Paris: Lawyers for the main suspect in the Paris attacks, Salah Abdeslam, said that they will no longer defend him, speaking during a TV interview on Wednesday.
"We both decided to give up his defence," lawyer Frank Berton said in an interview with BFM TV.
"We don't think that he will speak and he will use the right to remain silent," said Berton in a joint interview with fellow lawyer Sven Mary.
"In this position what would you like us to do. We said from the beginning... that if our client remained silent we would quit his defence," Berton added.
"When you have the feeling of being there to make social visits to the prison, that is the moment when a decision has to be made," added Mary.
Abdeslam has refused to answer questions since being transferred to France from Belgium in April and is believed to be angry at round-the-clock surveillance of his jail cell.
After four months on the run, Abdeslam was arrested on 18 March in Molenbeek, a Brussels neighbourhood notorious for being a hotbed of Islamic extremism, where he grew up.
He was transferred to France to face terror charges on 27 April. Abdeslam has refused to answer questions since being transferred to France from Belgium in April.
Investigators have yet to pin down Abdeslam's exact role in the coordinated attacks on Paris bars, restaurants, a concert hall and the national stadium last November in which 130 people were killed. Abdeslam is the sole surviving member of the group behind the 13 November carnage at a Paris concert hall, bars and the national stadium that left 130 people dead and scores injured.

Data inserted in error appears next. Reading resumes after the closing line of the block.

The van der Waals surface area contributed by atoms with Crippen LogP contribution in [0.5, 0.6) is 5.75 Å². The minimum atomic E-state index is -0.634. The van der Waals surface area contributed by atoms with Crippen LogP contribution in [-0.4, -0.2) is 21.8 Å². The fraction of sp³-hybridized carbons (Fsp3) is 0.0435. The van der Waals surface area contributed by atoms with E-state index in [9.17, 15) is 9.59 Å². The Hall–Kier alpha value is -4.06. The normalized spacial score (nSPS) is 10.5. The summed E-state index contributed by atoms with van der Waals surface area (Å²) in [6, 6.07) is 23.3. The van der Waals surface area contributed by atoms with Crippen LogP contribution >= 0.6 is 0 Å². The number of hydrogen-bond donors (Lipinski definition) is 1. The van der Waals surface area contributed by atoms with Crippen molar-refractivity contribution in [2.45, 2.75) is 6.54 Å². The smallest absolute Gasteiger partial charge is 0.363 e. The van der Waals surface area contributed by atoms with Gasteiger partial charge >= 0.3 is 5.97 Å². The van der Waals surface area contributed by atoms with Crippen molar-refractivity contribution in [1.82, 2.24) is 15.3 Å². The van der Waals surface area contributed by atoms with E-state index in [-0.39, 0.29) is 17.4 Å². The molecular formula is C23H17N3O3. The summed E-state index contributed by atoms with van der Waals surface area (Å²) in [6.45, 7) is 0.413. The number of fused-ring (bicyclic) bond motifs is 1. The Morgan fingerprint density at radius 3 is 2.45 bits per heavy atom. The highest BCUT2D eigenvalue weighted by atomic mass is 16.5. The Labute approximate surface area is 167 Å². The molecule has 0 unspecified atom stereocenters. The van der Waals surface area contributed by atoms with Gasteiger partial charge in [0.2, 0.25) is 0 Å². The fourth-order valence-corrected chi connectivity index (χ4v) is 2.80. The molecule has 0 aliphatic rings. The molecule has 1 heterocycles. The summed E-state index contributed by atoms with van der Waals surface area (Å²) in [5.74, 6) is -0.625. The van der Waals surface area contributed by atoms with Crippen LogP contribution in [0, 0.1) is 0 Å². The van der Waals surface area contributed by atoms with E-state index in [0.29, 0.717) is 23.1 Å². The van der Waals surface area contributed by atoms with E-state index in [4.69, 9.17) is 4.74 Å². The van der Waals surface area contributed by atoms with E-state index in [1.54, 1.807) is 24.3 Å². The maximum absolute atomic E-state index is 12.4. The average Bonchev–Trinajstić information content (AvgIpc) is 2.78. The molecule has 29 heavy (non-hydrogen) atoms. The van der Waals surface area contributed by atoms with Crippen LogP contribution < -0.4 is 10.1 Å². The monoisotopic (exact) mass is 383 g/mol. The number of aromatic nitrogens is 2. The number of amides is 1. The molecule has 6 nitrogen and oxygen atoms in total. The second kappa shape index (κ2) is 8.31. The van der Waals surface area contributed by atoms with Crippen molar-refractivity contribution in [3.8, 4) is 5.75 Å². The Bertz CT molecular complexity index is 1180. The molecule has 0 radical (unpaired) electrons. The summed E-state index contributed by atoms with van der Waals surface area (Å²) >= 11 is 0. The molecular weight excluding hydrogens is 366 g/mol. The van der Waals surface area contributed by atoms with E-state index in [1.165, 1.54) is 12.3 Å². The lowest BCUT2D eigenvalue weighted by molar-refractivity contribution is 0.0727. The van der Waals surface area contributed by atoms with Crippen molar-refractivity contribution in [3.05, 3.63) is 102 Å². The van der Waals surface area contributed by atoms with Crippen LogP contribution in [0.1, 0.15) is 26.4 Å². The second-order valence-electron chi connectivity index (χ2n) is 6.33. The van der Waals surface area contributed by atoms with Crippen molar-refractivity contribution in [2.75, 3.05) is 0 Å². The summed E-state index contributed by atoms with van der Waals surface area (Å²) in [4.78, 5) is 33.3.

The Islamic State group claimed responsibility for the atrocity, one of a string of attacks claimed by the jihadists that have put Europe on edge.
Berton said he had seen his client around 10 times and had regularly spoken to him on the phone.
He said the 27-year-old Belgian-born French national had written to the authorities to tell them he no longer wanted representation.
Just like 'social visits'
Mary, his Belgian counsel, said he had felt as if his role was just to "pay social visits to the prison".
Abdeslam has protested at the round-the-clock CCTV surveillance of his jail cell in Fleury-Merogis prison south of Paris, where he is being held in solitary confinement.
The CCTV surveillance was the "clear" reason why he was tightlipped, said Berton.
"Authorisation for the surveillance is valid for three months and the minister of justice is going to decide shortly on whether to renew it," Berton said. "I sense that he (Abdeslam) will contest this as well."
Abdeslam drove the three suicide bombers who blew themselves up outside the Stade de France to the stadium and then roamed the city before fleeing to Belgium the next day.
He told investigators there he had also wanted to blow himself up at the Stade de France but had changed his mind.